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Microb Pathog. 1992 Jun;12(6):409-14.

The limited role of the human interferon system response to respiratory syncytial virus challenge: analysis and comparison to influenza virus challenge.

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Department of Medicine, University of Rochester School of Medicine, NY 14642.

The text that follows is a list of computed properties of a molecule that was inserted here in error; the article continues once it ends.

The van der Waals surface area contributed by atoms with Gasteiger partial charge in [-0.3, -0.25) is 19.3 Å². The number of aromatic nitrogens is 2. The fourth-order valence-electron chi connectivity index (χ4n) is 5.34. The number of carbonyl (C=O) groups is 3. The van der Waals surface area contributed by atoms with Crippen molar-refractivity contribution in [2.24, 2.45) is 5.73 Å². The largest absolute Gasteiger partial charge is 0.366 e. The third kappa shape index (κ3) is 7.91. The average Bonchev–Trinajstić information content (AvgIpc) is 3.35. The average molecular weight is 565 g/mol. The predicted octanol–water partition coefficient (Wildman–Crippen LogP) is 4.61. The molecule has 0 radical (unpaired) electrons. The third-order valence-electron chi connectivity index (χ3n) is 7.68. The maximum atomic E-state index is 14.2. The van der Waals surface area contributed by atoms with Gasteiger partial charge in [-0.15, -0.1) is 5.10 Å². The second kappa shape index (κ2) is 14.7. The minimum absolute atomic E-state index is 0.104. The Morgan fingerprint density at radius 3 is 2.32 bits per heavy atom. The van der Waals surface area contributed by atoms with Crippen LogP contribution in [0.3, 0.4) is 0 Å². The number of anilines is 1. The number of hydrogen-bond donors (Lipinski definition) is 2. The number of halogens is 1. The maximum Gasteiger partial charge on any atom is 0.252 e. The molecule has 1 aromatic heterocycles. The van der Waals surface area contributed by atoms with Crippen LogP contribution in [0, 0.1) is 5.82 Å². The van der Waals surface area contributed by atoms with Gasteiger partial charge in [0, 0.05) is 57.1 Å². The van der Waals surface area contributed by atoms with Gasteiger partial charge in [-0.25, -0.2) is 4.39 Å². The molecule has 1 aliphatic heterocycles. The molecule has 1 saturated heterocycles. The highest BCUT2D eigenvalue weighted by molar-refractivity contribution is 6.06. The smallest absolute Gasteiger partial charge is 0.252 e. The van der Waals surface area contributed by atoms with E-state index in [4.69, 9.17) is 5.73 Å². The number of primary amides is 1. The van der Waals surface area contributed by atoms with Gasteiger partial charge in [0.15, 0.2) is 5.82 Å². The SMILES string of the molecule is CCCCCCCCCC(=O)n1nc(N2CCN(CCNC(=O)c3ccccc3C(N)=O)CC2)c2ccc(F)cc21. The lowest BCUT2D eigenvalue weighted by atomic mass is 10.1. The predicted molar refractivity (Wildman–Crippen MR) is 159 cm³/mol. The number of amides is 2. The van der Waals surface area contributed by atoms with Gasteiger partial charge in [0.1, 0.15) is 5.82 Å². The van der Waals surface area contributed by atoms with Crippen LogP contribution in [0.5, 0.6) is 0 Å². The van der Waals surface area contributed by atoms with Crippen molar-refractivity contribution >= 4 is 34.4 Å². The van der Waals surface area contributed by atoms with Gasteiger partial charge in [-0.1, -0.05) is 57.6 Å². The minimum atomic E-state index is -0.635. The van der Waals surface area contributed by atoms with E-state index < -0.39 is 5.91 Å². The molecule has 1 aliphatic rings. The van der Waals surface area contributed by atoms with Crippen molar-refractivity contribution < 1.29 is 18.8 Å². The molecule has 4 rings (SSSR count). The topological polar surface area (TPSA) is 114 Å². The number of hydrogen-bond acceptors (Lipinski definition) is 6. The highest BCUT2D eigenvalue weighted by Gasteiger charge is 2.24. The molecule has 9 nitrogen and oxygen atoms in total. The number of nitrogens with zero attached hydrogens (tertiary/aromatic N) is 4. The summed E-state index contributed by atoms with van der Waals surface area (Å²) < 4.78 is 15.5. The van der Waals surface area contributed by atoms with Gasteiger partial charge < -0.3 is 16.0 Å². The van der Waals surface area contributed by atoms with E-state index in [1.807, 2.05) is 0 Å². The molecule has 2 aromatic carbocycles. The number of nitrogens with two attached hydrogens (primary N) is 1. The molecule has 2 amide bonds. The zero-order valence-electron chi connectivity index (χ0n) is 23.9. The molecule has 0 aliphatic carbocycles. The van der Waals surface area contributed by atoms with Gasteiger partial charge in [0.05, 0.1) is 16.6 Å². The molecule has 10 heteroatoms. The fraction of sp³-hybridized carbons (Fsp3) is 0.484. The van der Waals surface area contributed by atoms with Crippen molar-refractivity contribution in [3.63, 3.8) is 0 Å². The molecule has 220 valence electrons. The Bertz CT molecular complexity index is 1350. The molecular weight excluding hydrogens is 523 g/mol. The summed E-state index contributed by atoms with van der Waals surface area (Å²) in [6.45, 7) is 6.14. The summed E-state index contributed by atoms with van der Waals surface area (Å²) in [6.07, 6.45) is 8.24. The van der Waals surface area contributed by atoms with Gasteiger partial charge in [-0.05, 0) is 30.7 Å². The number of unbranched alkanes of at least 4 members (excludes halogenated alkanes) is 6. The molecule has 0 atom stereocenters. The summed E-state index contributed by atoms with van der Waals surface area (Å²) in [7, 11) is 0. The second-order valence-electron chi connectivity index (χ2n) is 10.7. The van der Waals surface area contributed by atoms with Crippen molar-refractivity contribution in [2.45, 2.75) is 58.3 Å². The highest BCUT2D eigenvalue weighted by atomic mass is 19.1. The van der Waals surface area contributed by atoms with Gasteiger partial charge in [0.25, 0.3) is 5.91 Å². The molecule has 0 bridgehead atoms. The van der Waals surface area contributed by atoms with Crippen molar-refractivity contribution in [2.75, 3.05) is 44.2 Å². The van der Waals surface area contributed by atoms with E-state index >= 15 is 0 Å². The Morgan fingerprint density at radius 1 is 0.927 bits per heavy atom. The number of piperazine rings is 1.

The respiratory syncytial virus (RSV)-induced production of interferon (IFN) by human macrophages and mononuclear leukocytes (MNL) and the sensitivities of RSV to subtypes of IFN-alpha were examined and compared to IFN production induced by influenza virus. Influenza virus induced high titers of total IFN bioactivity, transcription of the IFN-alpha 1 and IFN-beta gene products and production of IFN-gamma. In contrast, RSV induced minimal or no detectable total IFN activity, and the absence of IFN bioactivity could not be attributed to inhibitors of IFN activity. There was no detectable transcription of IFN-alpha or IFN-beta gene products by the cells exposed to RSV. RSV-exposed MNL did produce small amounts of IFN-gamma, consistent with prior sensitization of the cell donors to the virus, but titers were substantially lower than those induced by influenza virus. RSV showed minimal but equivalent susceptibility to several subtypes of IFN-alpha. The data raise the possibility that the IFN system has a limited direct role in early host defense against RSV infection, but results should not be extrapolated directly to in vivo events.

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